We find ourselves in the aftermath and shock of the shootings in Newtown. Last night, a reporter rightly said that this is tragedy that touches us all. Our hearts are broken and our spirits are deeply troubled by what has happened.
It is not the first time our nation has been brought together by a senseless act of violence, and it will not be the last. But it is a “moment” in our collective history when people of faith need to live by their faith.
Unfortunately, within a day of the Newtown shootings, Christians are debating the place of gun control in the reduction of an acknowledged escalating “culture of violence” in our nation and elsewhere in the world. One well-meaning writer advocated gun control as part of the answer, only to receive a harsh rejoiner from a reader who accused the writer of abdicating the conviction that “Jesus is the answer.”
I have worked deliberately—and sometimes against my own inclinations—to be sure that the Oboedire blog is not a forum for political conversations. And I want you to know that this post is not in any way “political” in my mind. I trust you will receive it as nothing other than an attempt to figure out what spiritual formation looks like—this time in the face of tragedy.
In that context, I have to say that a caricature of the phrase “Jesus is the answer” does nothing other than misrepresent Christianity’s fundamental and historic commitment to social holiness. My own Wesleyan tradition (which is an expression of the larger Anglo, Catholic, and Orthodox traditions) contains “prudential means of grace”—the first of which is to vow to do no harm, and to stand against anything which causes it.
There must be a time when spirituality says, “No more!” And I believe this is one of those times. We may debate what Jesus would do, or not do, in such a time as this. But surely we cannot imagine him telling us not to be involved in standing against forms of violence that leave children dead in their schoolrooms.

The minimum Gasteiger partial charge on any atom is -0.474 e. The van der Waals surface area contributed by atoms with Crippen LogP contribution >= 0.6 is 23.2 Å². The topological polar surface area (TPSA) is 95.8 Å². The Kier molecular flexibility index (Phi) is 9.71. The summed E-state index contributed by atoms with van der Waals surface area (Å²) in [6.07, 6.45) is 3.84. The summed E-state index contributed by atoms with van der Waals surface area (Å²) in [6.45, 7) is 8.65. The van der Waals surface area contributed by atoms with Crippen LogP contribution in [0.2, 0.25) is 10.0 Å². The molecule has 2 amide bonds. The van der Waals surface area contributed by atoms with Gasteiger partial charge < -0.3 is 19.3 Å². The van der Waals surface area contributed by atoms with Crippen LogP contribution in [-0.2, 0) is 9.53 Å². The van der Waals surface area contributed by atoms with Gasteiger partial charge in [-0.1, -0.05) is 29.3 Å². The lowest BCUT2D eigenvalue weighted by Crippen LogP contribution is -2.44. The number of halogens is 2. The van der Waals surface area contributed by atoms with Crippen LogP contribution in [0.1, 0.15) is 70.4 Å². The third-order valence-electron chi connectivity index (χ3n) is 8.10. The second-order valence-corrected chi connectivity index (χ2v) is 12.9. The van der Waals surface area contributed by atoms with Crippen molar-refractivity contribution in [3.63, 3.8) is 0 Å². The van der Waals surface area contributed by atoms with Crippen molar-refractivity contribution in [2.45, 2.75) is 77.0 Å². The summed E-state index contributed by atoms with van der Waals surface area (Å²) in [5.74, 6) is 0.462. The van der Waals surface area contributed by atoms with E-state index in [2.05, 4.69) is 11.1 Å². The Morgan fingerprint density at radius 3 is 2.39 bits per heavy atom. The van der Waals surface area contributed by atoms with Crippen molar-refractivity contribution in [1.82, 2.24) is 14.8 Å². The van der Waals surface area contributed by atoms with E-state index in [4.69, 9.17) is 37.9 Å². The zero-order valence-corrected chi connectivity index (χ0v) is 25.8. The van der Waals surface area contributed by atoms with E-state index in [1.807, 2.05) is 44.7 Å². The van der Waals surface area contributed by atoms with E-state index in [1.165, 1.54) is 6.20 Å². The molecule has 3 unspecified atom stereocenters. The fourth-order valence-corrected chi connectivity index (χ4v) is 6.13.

There must be a time when spirituality says, “No more!” We stand on the soil of the day after an event when that is the only response that faithfully represents the Gospel.
Jesus is the answer, but He has commissioned his followers to be the means by which His answer gets into the world to actually make a difference. To separate Jesus from the event of yesterday is a pseudo-spirituality. To bring Him into the picture through witness and redemptive action is His call upon our lives.
I do not belong to your Church, not even to your country. But I love USA with a deep feeling that comes from the years I spent in Michigan as a student of Aquinas College in Grand Rapids.
I agree with your thioughts expressed in the blog and pray for all of You. In the entire world believers are praying for America.
In the past 35 or more years we have raised
Our children in a culture of violence. We know that human behavior is imitated.
Christian family values have been thought
of as prudish. So we are now reaping seeds sown in the soil of minds who were
searching for meaning and value; now troubled minds. Jesus points the way
Towards love. In an increasingly isolated and insulated world we find fear, anger, and
Self-centered behaviors. It almost appears
as if we are losing the very things that separates us from animals which is our
conscious and our critical thinking ability.
There will be more violence in our society.
We already programed it in. How do we
reverse the tide? This is what needs discussion.
My hope and prayer is that our nation will someday be just as horrified by the thousands of children killed every year in the most dangerous “room” in our country- the womb! Peter Kreeft rightly calls this the 21st Century Holocost. May God have mercy on our nation!
Thank you for your carefully thought out words. I sent it on to a pastor who will be in a parish pulpit tomorrow morning…a heavy place to be…..